They are bemoaning their fate, angry now at the  havoc sin has wrought in their lives and in their  world: they are in despair because of the inequities in  society, desperate for someone to bring deliverance  to them. In contrast, when the looked-for Messiah  came, he too groaned when he saw human frailty  and need: miracles of healing followed (Mark  7:34; John 11:38)! Paul also shared the groaning  of a frustrated creation, earnestly awaiting the  redemption of the body (Rom 8:22–23). Hezekiah,  Isaiah’s contemporary, was “sick unto death”, and  implored his God for deliverance: he said, “I did  mourn as a dove: mine eyes fail with looking  upward: O Lord, I am oppressed; undertake for  me” (Isa 38:14).

We likewise mourn the absence of our Lord and  bemoan the sin that so easily besets us, earnestly  awaiting the promised gift of life eternal, unmarred  by sin.

59:12–13 “For our transgressions are multiplied  before thee, and our sins testify against us: for our transgressions are with us; and as for our iniquities,  we know them; In transgressing and lying against  Yahweh, and departing away from our God, speaking  oppression and revolt, conceiving and uttering from  the heart words of falsehood.”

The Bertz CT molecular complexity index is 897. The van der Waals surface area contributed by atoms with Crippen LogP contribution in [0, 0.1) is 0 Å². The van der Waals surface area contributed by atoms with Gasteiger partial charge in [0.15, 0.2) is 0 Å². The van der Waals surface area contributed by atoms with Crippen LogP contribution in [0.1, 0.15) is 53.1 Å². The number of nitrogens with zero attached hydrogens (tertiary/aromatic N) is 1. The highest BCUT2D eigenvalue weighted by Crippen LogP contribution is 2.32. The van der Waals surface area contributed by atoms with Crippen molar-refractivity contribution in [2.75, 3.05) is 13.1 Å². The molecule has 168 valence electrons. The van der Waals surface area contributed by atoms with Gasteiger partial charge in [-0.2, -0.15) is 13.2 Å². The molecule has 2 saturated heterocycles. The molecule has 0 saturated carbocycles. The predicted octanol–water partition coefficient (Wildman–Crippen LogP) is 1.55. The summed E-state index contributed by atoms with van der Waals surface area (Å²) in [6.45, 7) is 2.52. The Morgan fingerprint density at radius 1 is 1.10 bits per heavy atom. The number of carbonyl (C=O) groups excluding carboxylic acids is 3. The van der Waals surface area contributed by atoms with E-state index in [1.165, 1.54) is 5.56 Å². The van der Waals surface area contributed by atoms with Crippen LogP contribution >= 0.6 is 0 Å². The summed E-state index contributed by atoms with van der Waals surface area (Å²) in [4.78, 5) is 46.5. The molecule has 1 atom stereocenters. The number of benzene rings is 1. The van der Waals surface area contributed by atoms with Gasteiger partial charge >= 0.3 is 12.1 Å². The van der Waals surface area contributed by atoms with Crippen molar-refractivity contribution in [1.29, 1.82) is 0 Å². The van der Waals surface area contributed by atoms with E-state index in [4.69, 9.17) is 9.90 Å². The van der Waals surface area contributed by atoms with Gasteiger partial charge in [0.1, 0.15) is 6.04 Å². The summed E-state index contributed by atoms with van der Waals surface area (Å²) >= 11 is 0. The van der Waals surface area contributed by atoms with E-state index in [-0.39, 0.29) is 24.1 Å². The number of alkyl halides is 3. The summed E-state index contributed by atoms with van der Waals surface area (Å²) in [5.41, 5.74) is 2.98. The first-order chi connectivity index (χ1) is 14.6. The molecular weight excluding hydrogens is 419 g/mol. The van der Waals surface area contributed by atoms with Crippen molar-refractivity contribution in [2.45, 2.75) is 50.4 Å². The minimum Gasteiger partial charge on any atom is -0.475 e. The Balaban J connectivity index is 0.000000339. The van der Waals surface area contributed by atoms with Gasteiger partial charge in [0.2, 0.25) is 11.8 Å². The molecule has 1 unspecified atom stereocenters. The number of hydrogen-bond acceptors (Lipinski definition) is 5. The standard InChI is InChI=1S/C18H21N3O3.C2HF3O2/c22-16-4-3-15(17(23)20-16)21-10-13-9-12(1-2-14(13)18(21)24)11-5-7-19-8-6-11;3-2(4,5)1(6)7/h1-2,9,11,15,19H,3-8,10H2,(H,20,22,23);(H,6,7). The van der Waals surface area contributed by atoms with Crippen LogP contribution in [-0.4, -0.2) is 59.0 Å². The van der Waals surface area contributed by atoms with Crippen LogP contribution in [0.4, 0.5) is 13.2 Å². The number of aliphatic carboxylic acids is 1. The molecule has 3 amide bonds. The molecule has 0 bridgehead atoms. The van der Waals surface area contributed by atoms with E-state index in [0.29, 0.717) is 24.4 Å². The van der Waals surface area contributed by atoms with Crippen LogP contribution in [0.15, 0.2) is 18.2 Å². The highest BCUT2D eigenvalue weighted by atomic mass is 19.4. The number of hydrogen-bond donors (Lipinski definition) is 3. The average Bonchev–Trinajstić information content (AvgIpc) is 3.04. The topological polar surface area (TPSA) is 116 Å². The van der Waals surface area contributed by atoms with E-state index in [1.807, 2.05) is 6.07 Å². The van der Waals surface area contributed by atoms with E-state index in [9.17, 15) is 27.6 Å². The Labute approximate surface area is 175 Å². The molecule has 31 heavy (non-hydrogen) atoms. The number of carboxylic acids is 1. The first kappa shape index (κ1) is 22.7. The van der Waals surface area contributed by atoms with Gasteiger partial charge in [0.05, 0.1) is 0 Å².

The protest of righteousness (58:3) has been  silenced and now there is confession of sin and guilt.  A court scene is depicted with God as judge and  Sin as the prosecutor! So many and so undeniable  were their transgressions that effectively they  ‘testified’ against them – plural nouns are linked  with a singular verb; each one of their sins testifies!  So effective were the testimonies that there was no  point in defence, and not only that, the accusations  were true – their transgressions were with them  like constant companions: and of their iniquities  they said, “we know them”, we are personally and  intimately united with them.

Verse 13 lists in detail the four major sins in  the confession.

  1. “In transgressing [mlb ‘rebelling’] and lying against Yahweh” The Judge before Whom they stood (v12) is the One against Whom they  had rebelled and been treacherous. There was  unwillingness to heed His Word or hearken to  His prophets.
  2. “and departing away from our God” (niv ‘turning our backs on our God’) abandoning the Truth, apostatizing. As a young bride Israel  had vowed to do all that her Lord had said (Jer  2:2; Exod 24:7); and likewise the ecclesias are  espoused to one husband, as a “chaste virgin to  Christ” (2 Cor 11:2).